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[GreenYes] Re: Best way to deal with sewage sludge

At 10:52 AM 7/8/2006 -0700, you wrote:

>I am asking the group for the thoughts and ideas on the best way to
>handle sewage sludge, have been reading how Toronto can't ship there
>sludge to the USA landfill after Aug. 1st. so please send your thoughs
>and ideas on the best way to handle sewage sludge from Canada and the
>USA. Thanks Keith

I don't think there is a "one size fits all" answer to this
question. The most common means of large-scale sludge disposal are
dumping (landfilling), various forms of "land application," and incineration.

Sludge is full of useful nutrients. But it can also have levels of
metals and chemical toxins that make it inappropriate for use as a
soil amendment/fertilizer. Or, at least, limit such use. Infectious
agents (bacteria, viruses....) are also of concern. The sensible
thing to do is to "close the loop" by managing the quality of the
sludge, by keeping metals and other toxins out of the sewer system.

The "beneficial reuse" thing has to be looked at carefully. For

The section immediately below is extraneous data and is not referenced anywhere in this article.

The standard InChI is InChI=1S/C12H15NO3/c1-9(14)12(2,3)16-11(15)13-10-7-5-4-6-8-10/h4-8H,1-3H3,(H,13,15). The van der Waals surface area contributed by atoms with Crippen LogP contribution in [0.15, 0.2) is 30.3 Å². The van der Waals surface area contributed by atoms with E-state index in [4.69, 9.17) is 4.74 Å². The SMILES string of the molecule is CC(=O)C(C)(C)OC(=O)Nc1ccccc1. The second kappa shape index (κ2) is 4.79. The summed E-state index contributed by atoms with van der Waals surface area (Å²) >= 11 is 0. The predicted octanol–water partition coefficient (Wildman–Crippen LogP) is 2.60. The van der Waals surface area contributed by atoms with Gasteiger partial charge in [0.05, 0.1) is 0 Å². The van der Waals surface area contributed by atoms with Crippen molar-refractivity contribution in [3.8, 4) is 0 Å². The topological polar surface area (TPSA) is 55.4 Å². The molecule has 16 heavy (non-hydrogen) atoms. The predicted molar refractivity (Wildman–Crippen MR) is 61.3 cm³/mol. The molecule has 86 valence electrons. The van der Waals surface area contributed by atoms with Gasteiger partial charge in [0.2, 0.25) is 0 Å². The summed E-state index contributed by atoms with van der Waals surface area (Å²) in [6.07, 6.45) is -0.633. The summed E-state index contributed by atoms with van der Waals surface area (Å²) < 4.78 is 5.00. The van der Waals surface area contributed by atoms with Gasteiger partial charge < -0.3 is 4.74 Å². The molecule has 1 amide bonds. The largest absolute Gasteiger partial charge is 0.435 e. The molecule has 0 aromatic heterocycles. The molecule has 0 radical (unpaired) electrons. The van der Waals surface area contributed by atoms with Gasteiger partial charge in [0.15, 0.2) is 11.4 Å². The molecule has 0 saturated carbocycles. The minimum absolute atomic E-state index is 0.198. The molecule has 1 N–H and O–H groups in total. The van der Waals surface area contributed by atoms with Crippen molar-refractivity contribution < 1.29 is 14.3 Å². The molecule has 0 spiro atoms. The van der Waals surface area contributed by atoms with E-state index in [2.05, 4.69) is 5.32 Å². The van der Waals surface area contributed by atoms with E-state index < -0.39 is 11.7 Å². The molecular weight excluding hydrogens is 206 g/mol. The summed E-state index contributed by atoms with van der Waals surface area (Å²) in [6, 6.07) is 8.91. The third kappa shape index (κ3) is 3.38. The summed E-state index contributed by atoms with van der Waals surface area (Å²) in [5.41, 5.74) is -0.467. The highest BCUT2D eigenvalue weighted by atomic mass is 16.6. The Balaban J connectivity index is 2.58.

example, in my city/county (Wilmington, Delaware) sludge is mixed
with coal ash. By magic, mixing two undesirable things creates
something good. The mixture passes some tests related to leaching of
constituents, but of course the metals are still there. Since nobody
actually wants the stuff, it is dumped illegally at a
supposedly-closed landfill under the pretext of landscaping. It is a
scam, but it works because the utility (Conectiv Energy) and the City
together have more political power than regulatory agencies have integrity.

Milwaukee, since 1925, has been selling it's sludge as fertilizer
(Millorganite). It is sold to homeowners as OK for vegetable gardens
and suchlike. (<http:///>http://www.milorganite<http:///>.com Take a
look at the history page and the MSDS.).

Note this data on Millorganite from the state of Washington
( )

Arsenic 7.2
Cadmium 6.1
Cobalt 5.4
Mercury 2.7
Molybdenum 15
Nickel 40
Lead 120
Selenium 5.8
Zinc 760

This article, "Sewage Sludge, Pros & Cons,"
(Environ. Sci. Technol. A-Pages; 2000; 34(19); but not available
there without a password) is interesting. "When it comes to
spreading sludge on agricultural land, the United States has the most
relaxed standards for metals among developed nations."

Incineration seems obviously undesirable. Is it better to
concentrate the contamination in one place (a landfill) or dilute it
by spreading it all around, creating a lower-level hazard for more
people? I think the only reasonable answer is to clean up the sewer
systems themselves, but eliminating discharges into them that
contaminate the sludge, and flushing out the residual
contamination. But this is no small project for old cities.

Alan Muller

Alan Muller, Executive Director
Green Delaware
Box 69
Port Penn, DE 19731 USA
fax (302)836-3005

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